In one game, Ottawa created a lot of bad news. Not only did the Senators manage to blow a two-goal lead and lose to the Bruins in a shootout, the team also fell a point back of the Bruins in the Northeast Division and by playing in his 10th NHL game tonight, Erik Karlsson lost a year on his entry-level deal.
So what’s the good news?
I just saved some money on my car insurance.
Kidding aside, the only saving grace for me was that Ottawa was fortunate enough to salvage a point in a game in which they were outplayed from the start of the second period. I can’t wait to look forward to some more Garrioch ramblings of how Ottawa never wins in the shootout. Granted, the track record isn’t very good but what relevance do shootouts from seasons past have on how Ottawa currently handles the situation? It’d be like me holding Malkin to the Kings over Garrioch’s head every time he announces a rumour. Oh, nevermind…
Without actually knowing what’s going on in the Senators front office, I have no clue what they’re intentions are for recalling Erik Karlsson. (Ed. note: If I did know what was going on, I’d definitely include the word insider on the site banner.) That being said, I’m trying to figure out why the organization would opt to recall Karlsson and burn a year on his entry level deal when Anton Volchenkov is due back in the imminent future.
Of course, there are a few possibilities:
- The organization really thinks that Karlsson represents enough of an upgrade over Brian Lee, to justify the move.
- Bryan Murray found John Muckler’s secret stash and is hitting the sauce hard.
- Chris Campoli’s one way contract trumps everything.
- Erik Karlsson has compromising photos of Bryan Murray, Eugene Melnyk or both.
- There’s a trade in the works to move a defenceman or two.
Regardless, I’ll continue to blame Tim for giving Brian Lee the kiss of death on our inaugural podcast.
When Volchenkov returns to the lineup, which could be as early as the next game, Ottawa will have seven defencemen on the roster. It wouldn’t make much sense to call up Karlsson and burn a year on his contract just so that he can be a healthy scratch upon the return of the A-Train. If that were the case, management would have been better served to just wait for Volchenkov’s return before returning Lee to Bingo without having to recall anyone and preserve Karlsson’s three year contract.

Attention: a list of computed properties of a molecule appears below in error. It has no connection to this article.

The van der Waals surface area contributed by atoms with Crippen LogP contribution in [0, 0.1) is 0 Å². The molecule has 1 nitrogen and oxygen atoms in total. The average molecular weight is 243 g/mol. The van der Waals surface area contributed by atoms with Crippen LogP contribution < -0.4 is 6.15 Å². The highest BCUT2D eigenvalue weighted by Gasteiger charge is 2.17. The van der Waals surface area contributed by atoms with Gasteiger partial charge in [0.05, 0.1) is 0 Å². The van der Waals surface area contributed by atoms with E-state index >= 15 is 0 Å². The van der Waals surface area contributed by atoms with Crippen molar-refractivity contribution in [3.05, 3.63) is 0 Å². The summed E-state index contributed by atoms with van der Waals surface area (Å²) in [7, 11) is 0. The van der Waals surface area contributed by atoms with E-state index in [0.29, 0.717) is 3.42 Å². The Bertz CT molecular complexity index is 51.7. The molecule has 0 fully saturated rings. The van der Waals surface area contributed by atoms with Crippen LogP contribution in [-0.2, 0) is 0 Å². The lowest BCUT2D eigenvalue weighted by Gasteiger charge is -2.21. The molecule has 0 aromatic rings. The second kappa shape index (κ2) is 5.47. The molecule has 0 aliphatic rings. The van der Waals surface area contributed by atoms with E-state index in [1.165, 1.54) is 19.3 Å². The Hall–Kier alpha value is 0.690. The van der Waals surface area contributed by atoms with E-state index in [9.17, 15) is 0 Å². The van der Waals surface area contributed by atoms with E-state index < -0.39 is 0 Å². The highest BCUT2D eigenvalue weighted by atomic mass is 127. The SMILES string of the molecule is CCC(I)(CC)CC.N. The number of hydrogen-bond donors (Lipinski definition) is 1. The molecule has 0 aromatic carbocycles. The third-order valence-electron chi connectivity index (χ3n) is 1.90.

I know that some have stressed the benefit of having staggered expiration dates on the entry-level deals to Cowen and Karlsson but I find that point is contingent upon the contracts coming on and off the book. According to nhlnumbers.com, the only contracts that are coming off the book in three years are Kelly, Kuba and Carkner. If Karlsson’s entry level deal was to kick in next season like Cowen’s, his contract would expire at the same time as Alfie, Fisher and Neil. Three guys who are likely to make less than they’re currently making. Unless management invests their cap room inappropriately, it shouldn’t be problematic to let Cowen and Karlsson reach restricted free agency at the same.
Don’t get me wrong, I’d love for these kids to become stud defencemen but I don’t think it’s necessarily fair to allude to Chicago’s situation in which Keith, Toews and Kane are eligible for free agency at the same time. Not only are Chicago’s players elite talent, but their cap situation has been negatively impacted by some ill advised and unnecessary forays into free agency. (Ie. Huet, Campbell, etc.) In fact, I’d say that Ottawa should learn from the Chicago model and realize that it’s not prudent to throw maximum dollars and years to players who aren’t at the elite level. Provided that Ottawa continues to draft well and find the occasional free agent bargain, with their core, the team isn’t in bad shape at all.
While I am going off on a bit of a tangent here, isn’t it a bit telling that I can count the big dollar free agent deals that have really panned out and benefitted the player and the organization on one hand? Off the top of my head, the only deals that strike me are:
- Hossa to Detroit
- Pronger to Edmonton
- Niedermayer to Anaheim
- Chara to Boston (Ed. note: Thanks to reader Neert for this submission. I can’t believe I missed this one.)
It’s no coincidence that one deal, Hossa’s, was a short term deal and the other two involved two of the best defencemen in the past decade. In every deal that I can think of, the player’s contract is such a hindrance that the player is the subject of trade gossip. Guys like Briere, Drury, Campbell, Gomez, Redden, Huet and the list goes on.
Quick Hits and Linkage:
- This one is right down the BOO alley — Is this the worst Senators collectible that you can have?
- The fictitious trade on the right-hand side of this website in the poll section has somehow found it’s way to Sens Chirp’s comment section. One reader is telling him it’s a done deal and to book it. If this actually happens, I’ll be ecstatic. Not because Ottawa would get Seabrook, but because it’d translate into the first successful Oracle of Bullshit bit of info since I predicted Heatley’s trip out of town last season.